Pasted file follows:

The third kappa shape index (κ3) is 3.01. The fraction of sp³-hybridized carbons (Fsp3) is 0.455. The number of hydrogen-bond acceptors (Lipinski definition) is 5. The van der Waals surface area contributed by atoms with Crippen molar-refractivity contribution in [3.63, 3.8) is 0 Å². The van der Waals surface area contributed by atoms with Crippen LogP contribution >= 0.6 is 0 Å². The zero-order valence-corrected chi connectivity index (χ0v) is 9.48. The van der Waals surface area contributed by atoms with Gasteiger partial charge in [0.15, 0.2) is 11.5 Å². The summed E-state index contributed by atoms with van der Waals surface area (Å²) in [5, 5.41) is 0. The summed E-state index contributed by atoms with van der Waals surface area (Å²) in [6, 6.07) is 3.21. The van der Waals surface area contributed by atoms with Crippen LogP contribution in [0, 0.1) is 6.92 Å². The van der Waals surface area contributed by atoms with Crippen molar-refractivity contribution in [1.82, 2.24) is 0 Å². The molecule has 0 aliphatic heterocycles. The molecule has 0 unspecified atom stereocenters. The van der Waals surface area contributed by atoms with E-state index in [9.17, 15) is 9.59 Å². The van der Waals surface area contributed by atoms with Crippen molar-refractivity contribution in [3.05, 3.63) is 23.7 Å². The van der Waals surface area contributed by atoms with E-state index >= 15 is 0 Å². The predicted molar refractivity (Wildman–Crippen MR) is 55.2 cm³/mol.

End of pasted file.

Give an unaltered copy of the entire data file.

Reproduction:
The third kappa shape index (κ3) is 3.01. The fraction of sp³-hybridized carbons (Fsp3) is 0.455. The number of hydrogen-bond acceptors (Lipinski definition) is 5. The van der Waals surface area contributed by atoms with Crippen molar-refractivity contribution in [3.63, 3.8) is 0 Å². The van der Waals surface area contributed by atoms with Crippen LogP contribution >= 0.6 is 0 Å². The zero-order valence-corrected chi connectivity index (χ0v) is 9.48. The van der Waals surface area contributed by atoms with Gasteiger partial charge in [0.15, 0.2) is 11.5 Å². The summed E-state index contributed by atoms with van der Waals surface area (Å²) in [5, 5.41) is 0. The summed E-state index contributed by atoms with van der Waals surface area (Å²) in [6, 6.07) is 3.21. The van der Waals surface area contributed by atoms with Crippen LogP contribution in [0, 0.1) is 6.92 Å². The van der Waals surface area contributed by atoms with Crippen molar-refractivity contribution in [1.82, 2.24) is 0 Å². The molecule has 0 aliphatic heterocycles. The molecule has 0 unspecified atom stereocenters. The van der Waals surface area contributed by atoms with E-state index in [9.17, 15) is 9.59 Å². The van der Waals surface area contributed by atoms with Crippen molar-refractivity contribution in [3.05, 3.63) is 23.7 Å². The van der Waals surface area contributed by atoms with E-state index >= 15 is 0 Å². The predicted molar refractivity (Wildman–Crippen MR) is 55.2 cm³/mol.